There’s a video making the rounds of Facebook, saying that racism is a form of mental illness, a type of PTSD. Racism, homophobia, xenophobia — any of the forms of hatred — stem from a lack of empathy (and ignorance) and compassion for others. Buddhist thought would say that this is indeed a form of illness, of suffering and through compassion and understanding, we can help those suffering from this and heal them thereby healing society and ourselves. We can even take it outside of Buddhism into the Judeo-Christian realm — Jesus preached love and compassion even for the least of us. As my dear friend (a southern Baptist. Yep. The Witch has a close, CLOSE friend that’s a southern Baptist) said, “But as a Christian how can one justify hate? Which directly conflicts with the edict in the BIble they swear by to care for widows and orphans? Because as far as I’m concerned you can’t claim to “follow” Jesus and hate you can’t do so and deny any responsibility for your fellow man. JESUS would probably tell them that one never wins anyone over with hate and force and if they wanted to “win” believers they are doing a piss poor job by showing a picture of Christians that looks a whole lot more like Pharisees than followers of a man who lived his life preaching love and tolerance and forgiveness.”

Compassion. Something so lacking in our world lately. (Or maybe all the time, it’s just a lot more noticeable what with the Leader of the “Free World” tweeting threats and banning entire segments of the population and threatening war with anyone that disagrees with him.) Compassion seems to be the one thing that is truly separating the “liberals” from the “conservatives” these days — and I don’t even want to use those terms anymore because they almost don’t apply as the political lines are blurring past the point of recognition.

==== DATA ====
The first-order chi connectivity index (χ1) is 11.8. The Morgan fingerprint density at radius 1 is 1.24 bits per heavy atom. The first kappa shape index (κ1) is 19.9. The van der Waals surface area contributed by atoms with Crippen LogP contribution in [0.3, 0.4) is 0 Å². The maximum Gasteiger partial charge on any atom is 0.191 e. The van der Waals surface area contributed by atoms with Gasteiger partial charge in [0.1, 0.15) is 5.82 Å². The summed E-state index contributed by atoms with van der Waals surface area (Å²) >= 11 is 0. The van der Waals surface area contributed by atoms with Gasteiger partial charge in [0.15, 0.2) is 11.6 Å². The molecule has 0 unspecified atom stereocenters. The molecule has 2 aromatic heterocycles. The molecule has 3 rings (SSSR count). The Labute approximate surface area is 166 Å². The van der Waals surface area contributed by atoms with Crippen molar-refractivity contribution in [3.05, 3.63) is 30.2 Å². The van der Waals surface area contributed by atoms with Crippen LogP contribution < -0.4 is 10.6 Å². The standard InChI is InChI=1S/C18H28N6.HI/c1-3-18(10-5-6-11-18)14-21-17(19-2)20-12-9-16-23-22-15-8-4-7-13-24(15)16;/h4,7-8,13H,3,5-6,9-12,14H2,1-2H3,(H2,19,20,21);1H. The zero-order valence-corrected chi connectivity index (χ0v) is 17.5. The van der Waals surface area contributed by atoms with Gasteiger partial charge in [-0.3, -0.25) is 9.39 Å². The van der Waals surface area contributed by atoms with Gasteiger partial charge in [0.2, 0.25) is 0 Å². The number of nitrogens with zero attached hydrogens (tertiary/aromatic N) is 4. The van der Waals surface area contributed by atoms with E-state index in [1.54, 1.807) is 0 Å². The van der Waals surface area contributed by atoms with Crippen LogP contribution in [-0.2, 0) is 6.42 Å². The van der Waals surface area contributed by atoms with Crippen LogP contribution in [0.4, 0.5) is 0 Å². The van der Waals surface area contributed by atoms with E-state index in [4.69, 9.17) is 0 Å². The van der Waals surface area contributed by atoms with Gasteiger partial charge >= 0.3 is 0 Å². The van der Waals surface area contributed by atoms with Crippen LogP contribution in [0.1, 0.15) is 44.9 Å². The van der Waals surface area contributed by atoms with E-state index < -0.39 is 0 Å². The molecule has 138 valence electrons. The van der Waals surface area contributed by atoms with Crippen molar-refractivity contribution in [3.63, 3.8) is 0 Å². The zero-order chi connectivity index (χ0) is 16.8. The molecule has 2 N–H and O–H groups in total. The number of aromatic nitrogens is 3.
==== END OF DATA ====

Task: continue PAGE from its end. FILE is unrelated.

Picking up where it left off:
Those that have compassion are protesting the mistreatment of others, not because they want illegal immigration to continue unchecked (I agree that there needs to be some kind of immigration reform but a blanket ban or a WALL? No, that’s not going to work but that’s a whole different post altogether) but because they think human beings should be treated with respect. ESPECIALLY those that are already vetted and have green cards and have been in this country for years, LEGALLY. We marched on D.C. the day after 45’s inauguration because we know his policies and cabinet and SCOTUS picks will do harm to the minorities of this country. White suburban women, tardy to the party, finally found their compassion and stepped up and said, “No more”. Even those lucky people who will likely not be affected too badly by the coming tide of fascist authoritarian changes (the few white cisgender heterosexual christian males of moderate and stable financial means, long may he remain with us) maintain compassion and try to stave off the tide of hatred.

But….why are we doing this? How can we continue when “the other side” is so hellbent on destroying us? Logically, rationally, it makes no sense to look upon the face of an “enemy” and feel compassion for them when you know they feel nothing but enmity for you. Because if we don’t, we become just like who we’re fighting against. We must maintain our compassionate stance, even when it’s hard. ESPECIALLY when it’s hard. Change may never happen, there may never come a point where we reach an understanding  but remaining a compassionate person amongst the hate and turmoil is  good for *us*. It’s self-care against the tides of hate and chaos. You might not end their suffering but it’ll change you and potentially help you find an end to yours.

So don’t give up. Breathe it all in and love it all out. And remember that there is nothing more fierce  than unconditional love, more courageous than compassion. This is our strength.

Peace.